In compelling Pennsylvania's Roman Catholic dioceses to turn over as much as 70 years' worth of records on sexually abusive priests, the state Attorney General's Office is mounting what could be the most wide-ranging criminal investigation ever into the scandal in the United States.
And if history is any guide - in particular, the history of the Diocese of Altoona-Johnstown, which was the subject of the initial two-year grand jury investigation that mushroomed into the statewide probe - here are a few things to expect in the coming months or years:
Few if any people will be prosecuted, either the alleged abusers themselves or those who enabled them, due to the deaths of many potential defendants and the statute of limitations that prohibits filing charges after several years.
Many of the cases will be decades old.
Many names of alleged abusers already will be public due to criminal or civil trials, but some new names may emerge.
Internal church documents will show real-time decisions by bishops and other church officials in their own words - some of which may prove shocking and dismaying, others of which may vindicate bishops' handling of cases.
Some documentation will be conspicuously absent - evidence of church policies providing for the purging of scandalous documents after a time, although some such documents are retained long after the fact.
The investigations could yield an overall narrative over the years on how Catholic bishops handled case of abuse by priests, whose cases are often reported in isolation.
The investigation is being conducted by the Attorney General's Office in conjunction with a grand jury based in Pittsburgh. The state has subpoenaed documents dating to 1947 from the Dioceses of Pittsburgh, Greensburg, Allentown, Erie, Harrisburg, and Scranton, home to more than half of the state's 3.3 million Catholics. That covers every Roman Catholic diocese in the state besides Altoona-Johnstown, which had its records seized in 2015 during the grand jury probe, and the Archdiocese of Philadelphia, already the subject of grand jury investigations in 2005 and 2011.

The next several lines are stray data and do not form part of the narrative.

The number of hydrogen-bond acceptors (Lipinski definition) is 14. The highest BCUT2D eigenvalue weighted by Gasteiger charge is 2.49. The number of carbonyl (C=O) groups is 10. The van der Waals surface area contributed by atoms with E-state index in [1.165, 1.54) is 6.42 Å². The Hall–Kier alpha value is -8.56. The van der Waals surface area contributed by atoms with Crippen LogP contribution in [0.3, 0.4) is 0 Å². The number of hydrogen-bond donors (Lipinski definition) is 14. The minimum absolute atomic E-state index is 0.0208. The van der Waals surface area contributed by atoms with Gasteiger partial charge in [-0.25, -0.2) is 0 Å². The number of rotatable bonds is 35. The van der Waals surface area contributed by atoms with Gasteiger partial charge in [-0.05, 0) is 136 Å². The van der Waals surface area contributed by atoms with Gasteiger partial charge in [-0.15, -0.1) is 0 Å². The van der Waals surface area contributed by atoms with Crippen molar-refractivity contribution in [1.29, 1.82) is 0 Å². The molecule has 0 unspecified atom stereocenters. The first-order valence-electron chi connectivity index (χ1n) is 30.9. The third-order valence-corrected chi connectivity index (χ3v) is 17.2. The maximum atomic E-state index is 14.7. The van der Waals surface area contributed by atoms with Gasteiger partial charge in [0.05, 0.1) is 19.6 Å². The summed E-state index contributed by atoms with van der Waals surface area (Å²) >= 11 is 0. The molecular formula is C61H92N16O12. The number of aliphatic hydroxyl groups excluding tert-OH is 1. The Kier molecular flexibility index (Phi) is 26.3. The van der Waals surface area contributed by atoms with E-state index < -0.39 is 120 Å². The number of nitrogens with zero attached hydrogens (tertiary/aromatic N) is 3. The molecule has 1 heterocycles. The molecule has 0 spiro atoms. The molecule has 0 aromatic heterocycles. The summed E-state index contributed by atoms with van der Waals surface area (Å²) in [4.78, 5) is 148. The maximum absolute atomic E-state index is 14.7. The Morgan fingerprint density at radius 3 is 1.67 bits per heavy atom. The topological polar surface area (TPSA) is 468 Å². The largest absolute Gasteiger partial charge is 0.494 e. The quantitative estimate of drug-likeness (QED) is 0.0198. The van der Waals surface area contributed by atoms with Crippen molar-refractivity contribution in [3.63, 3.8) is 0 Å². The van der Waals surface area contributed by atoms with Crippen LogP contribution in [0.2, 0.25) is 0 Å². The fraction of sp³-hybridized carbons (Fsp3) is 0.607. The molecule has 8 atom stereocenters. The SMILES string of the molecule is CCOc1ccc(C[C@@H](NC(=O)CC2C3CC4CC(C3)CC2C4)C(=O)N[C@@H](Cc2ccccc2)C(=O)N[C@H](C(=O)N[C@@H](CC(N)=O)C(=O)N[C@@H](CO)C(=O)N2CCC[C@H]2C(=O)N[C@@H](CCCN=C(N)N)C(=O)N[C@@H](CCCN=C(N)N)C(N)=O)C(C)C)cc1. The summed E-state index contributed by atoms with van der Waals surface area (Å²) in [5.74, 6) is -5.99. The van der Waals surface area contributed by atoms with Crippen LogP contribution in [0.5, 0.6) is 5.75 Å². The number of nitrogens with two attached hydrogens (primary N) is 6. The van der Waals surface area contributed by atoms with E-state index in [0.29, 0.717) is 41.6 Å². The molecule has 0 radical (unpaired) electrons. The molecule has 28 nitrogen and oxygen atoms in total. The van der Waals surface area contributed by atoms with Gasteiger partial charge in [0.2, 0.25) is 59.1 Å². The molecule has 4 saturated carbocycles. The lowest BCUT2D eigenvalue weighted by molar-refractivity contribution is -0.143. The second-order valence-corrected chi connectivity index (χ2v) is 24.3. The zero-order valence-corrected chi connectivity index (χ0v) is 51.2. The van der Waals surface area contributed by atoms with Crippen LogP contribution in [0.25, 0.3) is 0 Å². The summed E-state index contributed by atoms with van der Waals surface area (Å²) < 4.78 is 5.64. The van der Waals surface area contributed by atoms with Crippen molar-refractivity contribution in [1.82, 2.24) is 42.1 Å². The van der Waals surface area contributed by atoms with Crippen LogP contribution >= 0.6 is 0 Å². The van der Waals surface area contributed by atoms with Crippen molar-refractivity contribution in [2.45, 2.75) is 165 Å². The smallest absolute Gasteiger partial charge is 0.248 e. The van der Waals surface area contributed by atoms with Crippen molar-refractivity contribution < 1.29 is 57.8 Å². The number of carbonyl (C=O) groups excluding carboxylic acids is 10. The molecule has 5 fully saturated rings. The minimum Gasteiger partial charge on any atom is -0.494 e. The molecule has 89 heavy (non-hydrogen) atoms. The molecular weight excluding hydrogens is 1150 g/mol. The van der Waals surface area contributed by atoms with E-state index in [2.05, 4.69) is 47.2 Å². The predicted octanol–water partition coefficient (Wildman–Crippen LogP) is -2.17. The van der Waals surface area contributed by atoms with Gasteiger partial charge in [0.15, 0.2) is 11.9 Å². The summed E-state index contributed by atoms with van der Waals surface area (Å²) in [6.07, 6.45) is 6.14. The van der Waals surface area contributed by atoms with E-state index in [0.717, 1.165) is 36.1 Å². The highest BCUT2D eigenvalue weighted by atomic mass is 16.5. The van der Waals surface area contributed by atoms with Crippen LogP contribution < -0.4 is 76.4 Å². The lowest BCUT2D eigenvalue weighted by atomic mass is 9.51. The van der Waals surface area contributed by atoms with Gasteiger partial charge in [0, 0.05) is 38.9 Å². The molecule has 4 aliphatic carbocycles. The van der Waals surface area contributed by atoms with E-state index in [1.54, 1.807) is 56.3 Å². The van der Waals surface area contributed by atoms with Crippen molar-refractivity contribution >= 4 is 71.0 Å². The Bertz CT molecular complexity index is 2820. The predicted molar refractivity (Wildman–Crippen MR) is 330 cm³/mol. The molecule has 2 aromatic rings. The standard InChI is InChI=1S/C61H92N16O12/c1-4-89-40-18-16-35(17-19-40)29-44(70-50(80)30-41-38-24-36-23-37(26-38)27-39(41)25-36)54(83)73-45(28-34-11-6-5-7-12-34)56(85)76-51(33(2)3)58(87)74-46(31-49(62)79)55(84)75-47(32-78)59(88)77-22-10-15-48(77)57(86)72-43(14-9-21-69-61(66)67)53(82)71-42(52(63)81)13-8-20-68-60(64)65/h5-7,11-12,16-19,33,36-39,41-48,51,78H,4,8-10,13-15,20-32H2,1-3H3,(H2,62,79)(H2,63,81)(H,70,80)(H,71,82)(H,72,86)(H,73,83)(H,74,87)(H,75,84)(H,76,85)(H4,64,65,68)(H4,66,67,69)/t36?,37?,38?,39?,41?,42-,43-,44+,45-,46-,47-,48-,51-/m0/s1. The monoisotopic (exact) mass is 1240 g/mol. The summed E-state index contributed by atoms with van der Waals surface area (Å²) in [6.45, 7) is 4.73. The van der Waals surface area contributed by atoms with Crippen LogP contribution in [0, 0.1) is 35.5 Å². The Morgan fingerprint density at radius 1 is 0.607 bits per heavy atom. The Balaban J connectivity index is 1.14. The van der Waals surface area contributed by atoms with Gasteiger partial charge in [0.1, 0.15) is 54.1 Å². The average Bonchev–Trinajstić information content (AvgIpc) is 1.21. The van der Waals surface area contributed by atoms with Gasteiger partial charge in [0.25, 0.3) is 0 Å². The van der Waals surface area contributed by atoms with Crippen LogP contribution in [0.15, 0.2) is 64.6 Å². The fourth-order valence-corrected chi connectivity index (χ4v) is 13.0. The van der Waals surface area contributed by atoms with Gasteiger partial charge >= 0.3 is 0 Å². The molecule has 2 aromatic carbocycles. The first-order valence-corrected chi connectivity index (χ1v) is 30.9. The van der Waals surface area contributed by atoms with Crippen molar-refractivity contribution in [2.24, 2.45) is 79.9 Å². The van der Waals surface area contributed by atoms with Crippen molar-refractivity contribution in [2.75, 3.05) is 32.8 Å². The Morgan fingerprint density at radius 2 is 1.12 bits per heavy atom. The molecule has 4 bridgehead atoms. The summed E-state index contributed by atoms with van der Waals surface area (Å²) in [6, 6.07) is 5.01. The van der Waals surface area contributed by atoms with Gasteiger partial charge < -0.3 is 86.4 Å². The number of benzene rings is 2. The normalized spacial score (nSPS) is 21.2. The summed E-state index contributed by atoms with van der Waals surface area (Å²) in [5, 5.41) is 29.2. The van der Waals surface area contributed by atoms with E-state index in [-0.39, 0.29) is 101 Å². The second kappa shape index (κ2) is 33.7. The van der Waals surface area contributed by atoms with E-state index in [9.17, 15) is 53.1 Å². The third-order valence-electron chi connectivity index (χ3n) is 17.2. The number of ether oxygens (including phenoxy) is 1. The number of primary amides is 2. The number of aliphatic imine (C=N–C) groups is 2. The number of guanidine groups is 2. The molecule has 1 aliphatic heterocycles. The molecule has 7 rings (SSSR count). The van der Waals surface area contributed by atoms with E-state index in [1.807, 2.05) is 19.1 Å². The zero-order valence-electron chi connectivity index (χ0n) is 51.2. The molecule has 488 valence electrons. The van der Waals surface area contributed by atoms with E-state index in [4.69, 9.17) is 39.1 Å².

After releasing the Altoona-Johnstown report March 1, the Attorney General's Office set up a hotline for people to report further cases of abuse, and it says it has received reports of cases from throughout the state.
Altoona lawyer Richard Serbin, who has represented victims of abuse in numerous dioceses since a 1987 lawsuit involving the now-defrocked priest Francis Luddy, said he provided investigators with more than 100 names of allegedly abusive priests in all eight of the state's dioceses.
The investigation more than three decades after abuse by priests first came to national attention in Louisiana and 14 years after Boston Globe reports, dramatized in the 2015 Oscar-winning Spotlight, generated an avalanche of revelations and the church's adoption of zero-tolerance policies.
The March 1 report on Altoona-Johnstown alleged more than 50 priests and others associated with the church had sexually molested hundreds of minors, mainly between the 1940s and 1980s. No one was charged, but then-Attorney General Kathleen G. Kane said the report validated the stories of victims.
Richard Long, the executive director of the Pennsylvania District Attorneys Association, said the Attorney General's Office is doing its job.
Taking on an investigation so broad in scope, Long said, could be difficult in smaller counties where funds are tight.
"Plus, several dioceses cover multiple counties, so that would be a challenge as well," he said.
Long said that often in a county, the elected district attorney may have a relationship with the diocesan bishop because they are both seen as leaders in the community. A relationship like that could be a conflict in investigating criminal charges.
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